Giant Panda Update: From Bamboo Shoots to Training Chutes

This update was written by Laurie Thompson, assistant curator of giant pandas.

Summer is in full swing at the David M. Rubenstein Family Giant Panda Habitat, which means that Mei Xiang and Tian Tian have transitioned from eating the stalk (or culm) of the bamboo to only eating the leaves. (If you missed our last update about bamboo shoot season, catch up on the news here.)

Tian Tian relaxes in the shade at the giant panda habitat.
Tian Tian relaxes in the shade. 

Tian Tian has been very playful lately! He seems to enjoy playing chase with keepers in the chutes situated between his indoor enclosure and outdoor habitat. We remember how his son Bei Bei used to do this as well, and it brings up many fond memories for us.

Since Mei Xiang’s artificial insemination March 22, we have been keeping a close eye on her. Now that we are in the potential birthing window—three to six months following insemination—the panda team is on the lookout for signs that she is nearing the end of either a pregnancy or pseudopregnancy. A pseudopregnancy occurs when Mei Xiang’s hormones and behavior mimic a pregnancy even if she is not actually pregnant.

Giant panda Mei Xiang shakes treats out of a puzzle feeder.
Mei Xiang shakes treats out of a puzzle feeder.

Keepers have noticed very slight changes in Mei Xiang’s behavior. In mid-June, our colleagues at the Smithsonian Conservation Biology Institute’s endocrine lab analyzed the hormones in her urine and detected a rise of progestogens. While this could indicate the possibility of implantation, it does not confirm a true pregnancy since giant panda females can have pseudopregnancies. Behaviorally, around this time Mei Xiang began bringing bamboo into her den and constructing a small nest.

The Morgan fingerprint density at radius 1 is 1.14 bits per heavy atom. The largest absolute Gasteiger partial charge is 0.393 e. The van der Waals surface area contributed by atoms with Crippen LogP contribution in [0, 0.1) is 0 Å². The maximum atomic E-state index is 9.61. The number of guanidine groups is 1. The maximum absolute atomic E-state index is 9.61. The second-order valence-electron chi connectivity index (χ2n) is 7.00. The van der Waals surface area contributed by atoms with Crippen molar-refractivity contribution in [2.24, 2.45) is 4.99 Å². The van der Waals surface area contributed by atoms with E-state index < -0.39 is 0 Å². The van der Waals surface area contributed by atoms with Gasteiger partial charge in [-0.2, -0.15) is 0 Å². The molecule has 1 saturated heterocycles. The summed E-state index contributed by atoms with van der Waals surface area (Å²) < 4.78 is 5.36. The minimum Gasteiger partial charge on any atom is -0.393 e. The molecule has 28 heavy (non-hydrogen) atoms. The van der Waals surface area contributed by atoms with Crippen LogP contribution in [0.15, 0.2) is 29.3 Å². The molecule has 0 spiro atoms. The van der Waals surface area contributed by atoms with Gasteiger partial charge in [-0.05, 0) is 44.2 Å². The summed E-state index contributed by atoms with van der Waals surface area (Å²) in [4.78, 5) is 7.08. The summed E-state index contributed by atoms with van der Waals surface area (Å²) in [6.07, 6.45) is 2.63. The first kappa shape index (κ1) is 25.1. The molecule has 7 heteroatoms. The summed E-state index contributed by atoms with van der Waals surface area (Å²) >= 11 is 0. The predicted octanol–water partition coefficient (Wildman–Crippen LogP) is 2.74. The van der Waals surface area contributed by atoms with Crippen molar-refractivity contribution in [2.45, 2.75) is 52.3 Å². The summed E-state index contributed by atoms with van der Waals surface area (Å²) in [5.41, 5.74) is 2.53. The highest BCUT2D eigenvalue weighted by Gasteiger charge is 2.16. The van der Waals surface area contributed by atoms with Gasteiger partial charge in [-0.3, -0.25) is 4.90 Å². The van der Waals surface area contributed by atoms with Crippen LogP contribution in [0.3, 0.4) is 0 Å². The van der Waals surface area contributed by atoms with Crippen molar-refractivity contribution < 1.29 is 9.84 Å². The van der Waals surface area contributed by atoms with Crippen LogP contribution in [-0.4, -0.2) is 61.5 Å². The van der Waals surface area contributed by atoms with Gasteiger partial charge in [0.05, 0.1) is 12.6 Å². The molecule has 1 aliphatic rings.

As Mei Xiang nears the end of her pregnancy or pseudopregnancy, we would expect to see her spend much more time nest-building and resting in her den. She might also lose interest in food. Lately, she has been spending time outside and continues to have a hearty appetite. Other behaviors, such as cradling objects and reacting to noise or medical procedures, can also indicate we are nearing the end of the window, but Mei Xiang has not demonstrated these behaviors.

To track Mei Xiang’s pregnancy or pseudopregnancy, we conduct weekly ultrasounds in the training chute to examine her uterus for any signs of a cub. During her most recent procedure, our veterinary team did not see evidence of a fetus. Although they noted some changes to her uterus, it does not appear to be developing further. As long as Mei Xiang chooses to participate, we will continue to monitor her via ultrasound.

Since her appetite has not decreased, we reward her ultrasound participation by offering her chunks of carrot and apple, which are part of her normal diet, or we may offer honey water—a super special treat—as an added incentive to participate. Once the procedure is over, Mei Xiang scent-anoints by rubbing the ultrasound gel all over herself. We always get a kick out of it!

Female giant panda Mei Xiang surveys her yard at the David M. Rubenstein Family Giant Panda Habitat.

When the Smithsonian’s National Zoo reopens July 24, the Panda House will remain closed to provide Mei Xiang with a quiet place to rest. Many other indoor exhibits will also be closed in alignment with our COVID-19 safety precautions. Visitors will be able to view Mei Xiang and Tian Tian in their outdoor yards from the upper viewing along Asia Trail. If you are planning to see the giant pandas, we suggest reserving your timed entry passes early in the morning, as that will be when they are most active. We look forward to welcoming you back to the Zoo!

This story appears in the July 2020 Giant Panda Bulletin. Miss Mei Xiang and Tian Tian? Check them out on the Panda Cam!